Building a Resonance Framework for Word Recognition Using Design and System Principles

Greg Stone, Guy C. Van Orden

Research output: Contribution to journalArticle

79 Citations (Scopus)

Abstract

Basic elements of a principle-based approach to model development are presented. The approach is needed to understand the operation of models capable of complex behavior. The use of principles facilitates both assignment of explanatory credit and blame when testing models and guides refinement of models when they fail. Two types of principles are distinguished: design and system. Design principles relate model behavior to observable human behavior. System principles relate model behavior to assumptions about a model's formal structure (architectural axioms). The use of, and relationship between, such principles is illustrated by building the theoretical framework of resonance (S. Grosserg & G. O. Stone, 1986) through the successive addition of principles.

Original languageEnglish (US)
Pages (from-to)1248-1268
Number of pages21
JournalJournal of Experimental Psychology: Human Perception and Performance
Volume20
Issue number6
StatePublished - Dec 1994

Fingerprint

Word Recognition
Architectural Structure
Credit
Testing
Theoretical Framework
Human Behavior
Assignment

ASJC Scopus subject areas

  • Experimental and Cognitive Psychology
  • Behavioral Neuroscience
  • Cognitive Neuroscience

Cite this

Building a Resonance Framework for Word Recognition Using Design and System Principles. / Stone, Greg; Van Orden, Guy C.

In: Journal of Experimental Psychology: Human Perception and Performance, Vol. 20, No. 6, 12.1994, p. 1248-1268.

Research output: Contribution to journalArticle

@article{3aab7bf097234b1f983f2f29a93b6bc4,
title = "Building a Resonance Framework for Word Recognition Using Design and System Principles",
abstract = "Basic elements of a principle-based approach to model development are presented. The approach is needed to understand the operation of models capable of complex behavior. The use of principles facilitates both assignment of explanatory credit and blame when testing models and guides refinement of models when they fail. Two types of principles are distinguished: design and system. Design principles relate model behavior to observable human behavior. System principles relate model behavior to assumptions about a model's formal structure (architectural axioms). The use of, and relationship between, such principles is illustrated by building the theoretical framework of resonance (S. Grosserg & G. O. Stone, 1986) through the successive addition of principles.",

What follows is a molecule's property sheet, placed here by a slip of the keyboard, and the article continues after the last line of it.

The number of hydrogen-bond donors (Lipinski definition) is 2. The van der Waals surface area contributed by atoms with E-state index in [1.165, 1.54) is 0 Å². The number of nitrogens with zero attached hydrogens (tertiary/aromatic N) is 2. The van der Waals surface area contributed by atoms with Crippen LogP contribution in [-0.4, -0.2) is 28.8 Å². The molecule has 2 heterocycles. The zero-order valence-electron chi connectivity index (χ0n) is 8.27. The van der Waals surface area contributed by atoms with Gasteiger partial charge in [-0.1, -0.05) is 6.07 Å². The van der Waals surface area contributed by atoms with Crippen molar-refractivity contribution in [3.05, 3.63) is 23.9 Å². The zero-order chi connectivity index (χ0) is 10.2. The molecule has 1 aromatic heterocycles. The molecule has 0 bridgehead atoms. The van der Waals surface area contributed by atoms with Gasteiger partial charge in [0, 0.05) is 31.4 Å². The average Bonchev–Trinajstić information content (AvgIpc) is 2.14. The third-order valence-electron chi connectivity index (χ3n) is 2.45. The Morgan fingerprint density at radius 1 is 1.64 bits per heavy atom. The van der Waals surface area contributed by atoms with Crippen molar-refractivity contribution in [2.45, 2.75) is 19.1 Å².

author = "Greg Stone and {Van Orden}, {Guy C.}",
year = "1994",
month = "12",
language = "English (US)",
volume = "20",
pages = "1248--1268",
journal = "Journal of Experimental Psychology: Human Perception and Performance",
issn = "0096-1523",
publisher = "American Psychological Association Inc.",
number = "6",

}

TY - JOUR

T1 - Building a Resonance Framework for Word Recognition Using Design and System Principles

AU - Stone, Greg

AU - Van Orden, Guy C.

PY - 1994/12

Y1 - 1994/12

N2 - Basic elements of a principle-based approach to model development are presented. The approach is needed to understand the operation of models capable of complex behavior. The use of principles facilitates both assignment of explanatory credit and blame when testing models and guides refinement of models when they fail. Two types of principles are distinguished: design and system. Design principles relate model behavior to observable human behavior. System principles relate model behavior to assumptions about a model's formal structure (architectural axioms). The use of, and relationship between, such principles is illustrated by building the theoretical framework of resonance (S. Grosserg & G. O. Stone, 1986) through the successive addition of principles.

AB - Basic elements of a principle-based approach to model development are presented. The approach is needed to understand the operation of models capable of complex behavior. The use of principles facilitates both assignment of explanatory credit and blame when testing models and guides refinement of models when they fail. Two types of principles are distinguished: design and system. Design principles relate model behavior to observable human behavior. System principles relate model behavior to assumptions about a model's formal structure (architectural axioms). The use of, and relationship between, such principles is illustrated by building the theoretical framework of resonance (S. Grosserg & G. O. Stone, 1986) through the successive addition of principles.

UR - http://www.scopus.com/inward/record.url?scp=0028692835&partnerID=8YFLogxK

UR - http://www.scopus.com/inward/citedby.url?scp=0028692835&partnerID=8YFLogxK

M3 - Article

C2 - 7844511

AN - SCOPUS:0028692835

VL - 20

SP - 1248

EP - 1268

JO - Journal of Experimental Psychology: Human Perception and Performance

JF - Journal of Experimental Psychology: Human Perception and Performance

SN - 0096-1523

IS - 6

ER -